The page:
Trade balance of Brazil and China 2021 was 125 billion dollars, Brazil with the USA and Europe was 120 billion dollars.According to eurostat in 2021, China has overtaken the US as the biggest partner in the EU.— Pedro Lacerda 🇧🇷 (@pedrolacerdass) March 22, 2022
A month ago, it was the US and friends playing Olympic boycott against a “genocidal regime.”— Betelnutgeuse (@Betelnutgeuse) March 22, 2022
Now it’s how China’s actions will determine “relations with West.”
Global South eyeing China to be a leader.
West looking at China to get in line, or else.
March 22, 2022
What a collection of fantasy of Western Departmentalism— 🇨🇳希小瑞GoDRic🏳️🌈☭ (@SheraxGoDRic) March 22, 2022
You offer no concessions and expect China to cooperate with you? That’s not how diplomacy works.— Bryant Z (@Coffeecurd) March 21, 2022
Speculation that China might invade Taiwan to distract from mounting domestic challenges - or because Chinese leaders imagine that their window of opportunity to seize the island is closing - is not just wrong, but dangerous. Here's why: https://t.co/mawriqRj1e THREAD— Jessica Chen Weiss (@jessicacweiss) March 21, 2023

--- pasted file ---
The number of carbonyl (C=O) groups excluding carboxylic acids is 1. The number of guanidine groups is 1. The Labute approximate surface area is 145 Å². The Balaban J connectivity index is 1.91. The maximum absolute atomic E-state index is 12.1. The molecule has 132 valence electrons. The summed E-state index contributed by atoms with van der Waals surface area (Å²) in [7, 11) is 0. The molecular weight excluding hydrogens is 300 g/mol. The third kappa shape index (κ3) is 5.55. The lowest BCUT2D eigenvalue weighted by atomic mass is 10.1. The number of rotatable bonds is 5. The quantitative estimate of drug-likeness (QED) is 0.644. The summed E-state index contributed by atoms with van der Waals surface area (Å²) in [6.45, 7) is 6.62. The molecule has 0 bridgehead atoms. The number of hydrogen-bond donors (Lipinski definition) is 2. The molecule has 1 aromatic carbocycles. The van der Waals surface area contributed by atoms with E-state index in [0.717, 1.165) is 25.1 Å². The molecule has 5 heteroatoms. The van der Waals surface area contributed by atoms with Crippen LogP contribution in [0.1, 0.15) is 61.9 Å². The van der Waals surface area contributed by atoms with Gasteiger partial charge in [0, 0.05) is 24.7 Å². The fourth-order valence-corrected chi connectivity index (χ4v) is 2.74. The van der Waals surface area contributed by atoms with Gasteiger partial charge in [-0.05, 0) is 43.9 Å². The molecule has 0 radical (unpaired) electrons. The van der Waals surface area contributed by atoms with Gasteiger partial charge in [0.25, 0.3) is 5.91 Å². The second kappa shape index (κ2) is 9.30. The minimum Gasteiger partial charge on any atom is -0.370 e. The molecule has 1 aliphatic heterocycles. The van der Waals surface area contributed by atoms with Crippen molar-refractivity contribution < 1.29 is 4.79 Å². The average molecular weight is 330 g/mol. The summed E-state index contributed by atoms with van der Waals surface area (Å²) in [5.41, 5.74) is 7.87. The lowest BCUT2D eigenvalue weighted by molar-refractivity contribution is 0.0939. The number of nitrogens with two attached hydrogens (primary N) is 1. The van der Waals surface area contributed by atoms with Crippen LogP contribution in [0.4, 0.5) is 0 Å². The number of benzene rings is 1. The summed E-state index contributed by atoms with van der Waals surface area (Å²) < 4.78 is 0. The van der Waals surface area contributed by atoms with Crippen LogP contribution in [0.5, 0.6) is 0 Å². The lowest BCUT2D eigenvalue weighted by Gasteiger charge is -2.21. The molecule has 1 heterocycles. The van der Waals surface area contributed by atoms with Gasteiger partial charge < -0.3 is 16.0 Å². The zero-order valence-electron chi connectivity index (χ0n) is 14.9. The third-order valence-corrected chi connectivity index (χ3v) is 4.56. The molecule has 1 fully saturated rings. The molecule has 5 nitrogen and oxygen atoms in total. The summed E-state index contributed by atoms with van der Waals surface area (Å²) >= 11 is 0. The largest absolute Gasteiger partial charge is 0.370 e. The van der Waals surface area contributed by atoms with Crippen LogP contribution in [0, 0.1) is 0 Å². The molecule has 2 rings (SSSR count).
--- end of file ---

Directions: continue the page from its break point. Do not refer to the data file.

I think @jamescrabtree gets the dilemma for US strategy in Asia right. US is under pressure simultaneously to maximize deterrence while minimizing provocation. He also is right to point out that PRC and others’ actions cast long shadow on regional stability as well. https://t.co/TMaqiFzKPd— Ryan Hass (@ryanl_hass) March 22, 2023
As Xi’s visit to Russia makes clear, Beijing remains firmly committed to growing its relationship with Moscow. https://t.co/a5Vc5TxuEs— The Brookings Institution (@BrookingsInst) March 20, 2023
1/ This feels like an instance when @SecBlinken is right on the merits but wrong on the message. China wants to frame itself as committed to peace and the US as supporting prolongation of war. Better to frame in affirmative that US…https://t.co/0rqEkTahFt via @Barronsonline— Ryan Hass (@ryanl_hass) March 20, 2023